Explaining the Development of International Norms: The Humanitarian Turn at the United Nations Security Council

60 Pages Posted: 6 May 2019 Last revised: 8 Jul 2019

See all articles by Richard Hanania

Richard Hanania

Columbia University - Arnold A. Saltzman Institute of War and Peace Studies

Date Written: March 31, 2019

Abstract

The UN Security Council (UNSC) has transformed from a body almost exclusively focused on conflict to one that addresses a variety of issues. Unfortunately, we still lack clear understanding of why and when international institutions change their missions. The author argues that while international politics is usually characterized by inertia, shocks to the system, or focal point events, can compel actors to adopt new logics of appropriateness. Since 1945, the end of the Cold War and the signing of the Helsinki Accords stand out as such events. Through unstructured topic modeling, UNSC resolutions divide into the subjects of War, Punitive, and Humanitarian. The topic Humanitarian exploded in frequency after the Cold War, and more refined models show that words related to human rights and elections similarly increased after Helsinki. These changes are rapid and occur in the immediate aftermath of focal point events, showing their importance for norm diffusion.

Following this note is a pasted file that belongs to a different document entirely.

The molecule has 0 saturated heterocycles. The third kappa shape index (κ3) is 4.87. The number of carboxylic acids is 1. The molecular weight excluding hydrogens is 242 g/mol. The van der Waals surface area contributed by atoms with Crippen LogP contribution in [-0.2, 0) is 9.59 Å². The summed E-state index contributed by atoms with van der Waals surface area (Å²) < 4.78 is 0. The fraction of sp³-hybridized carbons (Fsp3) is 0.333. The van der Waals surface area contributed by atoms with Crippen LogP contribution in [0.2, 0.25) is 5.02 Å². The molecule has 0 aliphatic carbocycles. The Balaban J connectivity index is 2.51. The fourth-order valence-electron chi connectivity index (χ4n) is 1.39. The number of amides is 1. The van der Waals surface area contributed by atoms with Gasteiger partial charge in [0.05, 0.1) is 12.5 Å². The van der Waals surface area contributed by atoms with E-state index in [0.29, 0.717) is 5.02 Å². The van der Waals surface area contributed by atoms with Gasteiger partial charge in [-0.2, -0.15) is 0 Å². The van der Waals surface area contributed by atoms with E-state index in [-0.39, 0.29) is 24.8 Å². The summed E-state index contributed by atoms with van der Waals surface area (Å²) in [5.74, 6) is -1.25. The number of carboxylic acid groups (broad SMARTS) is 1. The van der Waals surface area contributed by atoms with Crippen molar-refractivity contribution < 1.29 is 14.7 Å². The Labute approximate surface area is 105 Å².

Keywords: international law, constructivism, united nations, security council, text analysis, machine learning

Suggested Citation

Hanania, Richard, Explaining the Development of International Norms: The Humanitarian Turn at the United Nations Security Council (March 31, 2019). Available at SSRN: https://ssrn.com/abstract=3199611 or http://dx.doi.org/10.2139/ssrn.3199611

Richard Hanania (Contact Author)

Columbia University - Arnold A. Saltzman Institute of War and Peace Studies ( email )

420 West 118th Street
New York, NY 10027
United States

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